ETFs vs. Mutual Funds -
In last month's newsletter you were introduced
to the basic's regarding mutual funds and ETF's.
This month we explore the pro's and con's of each
to see if there is a clear winner.
Without a long discussion on Passive or Active
investment strategies here are some key points:
Investment Strategy: For a typical investment
advisor trying to create "alpha" (outperformance)
for a client the actively traded mutual fund would
have the advantage here. Most ETF's are based
on passive index strategies.
The ETF would win this category as they
are traded like stocks intraday on the exchange.
A mutual fund is only priced at the close of business
each day so that is the only time when a buy or
sell (redemption) can occur.
Tax Advantage: The ETF wins this category
as well for taxable investment accounts. The actively
managed mutual fund creates taxable gains and
distributions inside the fund each year that are
passed on to the shareholder. An ETF has little
if any internal turnover which makes it a more
efficient vehicle for taxable accounts.
Trading Costs: This advantage will go
to the "No Transaction Fee" mutual fund.
This advantage is generally for investors who
dollar cost average into a portfolio each month.
If you use NTF mutual funds there should not be
commissions to get into them. The typical discount
broker will charge a regular transaction commission
for each ETF trade.
Both the ETF and Mutual Fund are tools that investors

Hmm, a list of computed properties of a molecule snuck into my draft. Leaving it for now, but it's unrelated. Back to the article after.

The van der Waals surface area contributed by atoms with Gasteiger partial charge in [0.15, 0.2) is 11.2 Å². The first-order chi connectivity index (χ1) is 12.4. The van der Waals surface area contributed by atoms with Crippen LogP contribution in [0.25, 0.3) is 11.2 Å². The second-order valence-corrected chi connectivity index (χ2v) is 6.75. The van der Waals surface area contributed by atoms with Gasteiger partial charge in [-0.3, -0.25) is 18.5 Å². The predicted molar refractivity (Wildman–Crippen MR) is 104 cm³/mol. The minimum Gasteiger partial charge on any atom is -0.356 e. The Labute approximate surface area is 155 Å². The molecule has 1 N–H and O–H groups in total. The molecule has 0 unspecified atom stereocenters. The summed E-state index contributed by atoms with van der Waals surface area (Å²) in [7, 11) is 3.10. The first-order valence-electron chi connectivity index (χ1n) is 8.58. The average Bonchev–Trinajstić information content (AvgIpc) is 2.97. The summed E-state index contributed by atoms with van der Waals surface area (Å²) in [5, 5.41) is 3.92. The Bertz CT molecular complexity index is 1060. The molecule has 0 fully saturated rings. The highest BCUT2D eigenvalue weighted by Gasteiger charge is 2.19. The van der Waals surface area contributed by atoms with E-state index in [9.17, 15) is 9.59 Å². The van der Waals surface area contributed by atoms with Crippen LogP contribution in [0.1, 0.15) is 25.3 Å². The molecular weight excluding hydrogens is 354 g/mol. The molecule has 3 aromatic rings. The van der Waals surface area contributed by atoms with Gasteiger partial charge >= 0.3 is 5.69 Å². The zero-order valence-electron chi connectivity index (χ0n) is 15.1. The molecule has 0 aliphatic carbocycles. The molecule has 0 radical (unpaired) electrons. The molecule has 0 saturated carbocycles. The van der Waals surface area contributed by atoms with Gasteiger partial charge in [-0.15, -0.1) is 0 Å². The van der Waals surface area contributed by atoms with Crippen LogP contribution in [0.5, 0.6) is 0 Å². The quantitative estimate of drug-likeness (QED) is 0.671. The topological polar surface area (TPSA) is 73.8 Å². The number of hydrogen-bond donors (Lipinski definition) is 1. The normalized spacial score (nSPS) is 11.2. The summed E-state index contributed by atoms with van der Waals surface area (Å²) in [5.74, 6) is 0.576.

can use to complete the asset class category within
their investment allocation. Is there a clear
winner? Maybe for taxable accounts, otherwise
they both can be used with confidence in your
You may have heard the term "options"
or "derivatives" the last time you turned
on CNBC, but just what is an option?
An option is a tradeable vehicle much like a
stock. In fact most all options correspond to
an underlying stock. If an individual buys a "call"
option he is buying the right to purchase a certain
number of the corresponding shares of a particular
stock. Why would someone do this? It is all about
leverage. If someone wanted to own 1000 shares
of Microsoft because they felt the stock price
was going to go up in the very near future, they
could spend $33,490 or they could buy an option
to purchase Microsoft in July at a price of $33..
The option would carry a price based on the "time"
value (that is the premium) and the actual intrinsic
value (the amount the stock is trading above $33
per share). So essentially you could own the stock
for a few thousand instead of $33,000. So what's
the downside? Options expire on the 3rd Friday
of their expiration month. So if Microsoft was
trading at or below $33 on that Friday the option
would be worthless.
Options have additional benefits to. Next month
we will discuss Covered Call strategies to generate
2007 Contribution Limits:
contribution limit is $15,500 and the over
age 50 catchup is $5000.
IRA contribution eligibility phaseout is $156,000
to $166,000 AGI for Married Filing Jointly.
IRA contribution eligibility phaseout is $99,000
to $114,000 AGI for single filers.
contribution limit for 2007 is $4000 with over
age 50 catchup of $1000.